Just remember to keep it professional yet personal. See if you can relate to something they’ve written or the job they do to increase your chances of building a solid relationship. You want to be professional in how you respond, but personal so it doesn’t feel so much of an inconvenience or sales pitch to them.

  1. Check with your college alumni network.

Everyone knows someone.  Often, this approach can lead to connections that bring forth new opportunities that lead to your next job. You already have something in common (your alma mater), so it can be easier to connect.

  1. Search for corporate alumni where you used to work and connect with those new individuals.

Again, since you have something in common (previous place of employment), this can work to your benefit. Make this a regular task of your job searching and you’ll be amazed at the new connections you can achieve.

  1. Explore business news stories.

Where there’s smoke, there’s fire. If a company launches a new business, there’s often hiring happening to support it. If a company downsizes, believe it or not, that creates opportunities. Position yourself as a solution and reach out.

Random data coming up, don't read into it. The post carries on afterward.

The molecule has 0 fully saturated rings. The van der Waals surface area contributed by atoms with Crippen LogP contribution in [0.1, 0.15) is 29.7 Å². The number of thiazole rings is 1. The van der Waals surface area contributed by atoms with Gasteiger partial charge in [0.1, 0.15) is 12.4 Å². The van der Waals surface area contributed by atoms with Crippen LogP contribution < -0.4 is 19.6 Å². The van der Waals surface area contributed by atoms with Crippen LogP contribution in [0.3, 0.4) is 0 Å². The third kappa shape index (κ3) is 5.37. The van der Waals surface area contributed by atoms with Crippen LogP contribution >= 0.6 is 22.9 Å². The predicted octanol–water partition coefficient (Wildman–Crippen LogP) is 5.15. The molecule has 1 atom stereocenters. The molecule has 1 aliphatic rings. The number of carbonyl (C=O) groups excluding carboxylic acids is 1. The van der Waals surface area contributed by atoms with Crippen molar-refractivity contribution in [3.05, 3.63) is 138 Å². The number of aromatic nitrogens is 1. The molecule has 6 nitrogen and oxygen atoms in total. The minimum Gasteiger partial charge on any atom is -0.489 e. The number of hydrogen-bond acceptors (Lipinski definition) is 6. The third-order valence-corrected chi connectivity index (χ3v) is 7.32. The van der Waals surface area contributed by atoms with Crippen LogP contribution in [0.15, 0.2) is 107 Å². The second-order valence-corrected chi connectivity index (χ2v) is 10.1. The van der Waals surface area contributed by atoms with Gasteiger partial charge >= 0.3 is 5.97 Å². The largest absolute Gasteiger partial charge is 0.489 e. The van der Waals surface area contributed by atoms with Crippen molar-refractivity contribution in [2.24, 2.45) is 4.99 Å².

1. Research industry conferences and conventions.

Whether you attend or not, conferences, trade shows, and conventions are nuggets of opportunities to capitalize on. Get familiar with the major ones in your industry and do your due diligence to make connections…a nice little sideline are the hospitality suites many Companies sponsor.

  1. Look up educational and career/professional development events.

Relish in your own personal development.  People who grow and stick together help each other. Do your research to find these but also reach out to others in your industry to get ideas. Simply ask them which events they plan on attending in the near future.